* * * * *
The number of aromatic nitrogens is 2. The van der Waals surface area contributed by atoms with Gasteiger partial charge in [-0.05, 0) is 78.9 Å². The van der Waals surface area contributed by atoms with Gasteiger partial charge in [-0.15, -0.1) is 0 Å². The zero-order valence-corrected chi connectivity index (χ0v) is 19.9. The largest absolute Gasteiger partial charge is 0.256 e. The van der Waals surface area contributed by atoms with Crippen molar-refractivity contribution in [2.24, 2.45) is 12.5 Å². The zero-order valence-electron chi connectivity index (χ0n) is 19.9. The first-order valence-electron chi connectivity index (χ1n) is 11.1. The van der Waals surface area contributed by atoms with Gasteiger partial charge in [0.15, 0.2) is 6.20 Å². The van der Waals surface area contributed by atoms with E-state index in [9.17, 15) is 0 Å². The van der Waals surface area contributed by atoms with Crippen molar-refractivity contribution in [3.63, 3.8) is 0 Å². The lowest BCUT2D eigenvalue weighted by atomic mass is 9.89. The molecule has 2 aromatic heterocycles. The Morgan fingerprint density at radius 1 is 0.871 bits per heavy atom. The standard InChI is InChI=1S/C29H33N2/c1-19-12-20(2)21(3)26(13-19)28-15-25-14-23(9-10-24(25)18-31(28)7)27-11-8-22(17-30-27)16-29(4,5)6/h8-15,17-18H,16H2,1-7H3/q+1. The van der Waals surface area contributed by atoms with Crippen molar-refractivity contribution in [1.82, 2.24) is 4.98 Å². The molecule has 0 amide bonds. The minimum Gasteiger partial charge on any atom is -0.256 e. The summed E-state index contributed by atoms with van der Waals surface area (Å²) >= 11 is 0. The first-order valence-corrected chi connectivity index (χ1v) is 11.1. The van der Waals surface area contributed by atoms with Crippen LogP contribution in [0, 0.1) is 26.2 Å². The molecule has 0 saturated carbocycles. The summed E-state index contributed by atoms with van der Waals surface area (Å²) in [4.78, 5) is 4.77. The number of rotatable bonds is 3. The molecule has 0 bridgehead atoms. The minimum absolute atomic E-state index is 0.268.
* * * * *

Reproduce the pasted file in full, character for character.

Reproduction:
The number of aromatic nitrogens is 2. The van der Waals surface area contributed by atoms with Gasteiger partial charge in [-0.05, 0) is 78.9 Å². The van der Waals surface area contributed by atoms with Gasteiger partial charge in [-0.15, -0.1) is 0 Å². The zero-order valence-corrected chi connectivity index (χ0v) is 19.9. The largest absolute Gasteiger partial charge is 0.256 e. The van der Waals surface area contributed by atoms with Crippen molar-refractivity contribution in [2.24, 2.45) is 12.5 Å². The zero-order valence-electron chi connectivity index (χ0n) is 19.9. The first-order valence-electron chi connectivity index (χ1n) is 11.1. The van der Waals surface area contributed by atoms with Gasteiger partial charge in [0.15, 0.2) is 6.20 Å². The van der Waals surface area contributed by atoms with E-state index in [9.17, 15) is 0 Å². The van der Waals surface area contributed by atoms with Crippen molar-refractivity contribution in [3.63, 3.8) is 0 Å². The lowest BCUT2D eigenvalue weighted by atomic mass is 9.89. The molecule has 2 aromatic heterocycles. The Morgan fingerprint density at radius 1 is 0.871 bits per heavy atom. The standard InChI is InChI=1S/C29H33N2/c1-19-12-20(2)21(3)26(13-19)28-15-25-14-23(9-10-24(25)18-31(28)7)27-11-8-22(17-30-27)16-29(4,5)6/h8-15,17-18H,16H2,1-7H3/q+1. The van der Waals surface area contributed by atoms with Crippen molar-refractivity contribution in [1.82, 2.24) is 4.98 Å². The molecule has 0 amide bonds. The minimum Gasteiger partial charge on any atom is -0.256 e. The summed E-state index contributed by atoms with van der Waals surface area (Å²) >= 11 is 0. The first-order valence-corrected chi connectivity index (χ1v) is 11.1. The van der Waals surface area contributed by atoms with Crippen LogP contribution in [0, 0.1) is 26.2 Å². The molecule has 0 saturated carbocycles. The summed E-state index contributed by atoms with van der Waals surface area (Å²) in [4.78, 5) is 4.77. The number of rotatable bonds is 3. The molecule has 0 bridgehead atoms. The minimum absolute atomic E-state index is 0.268.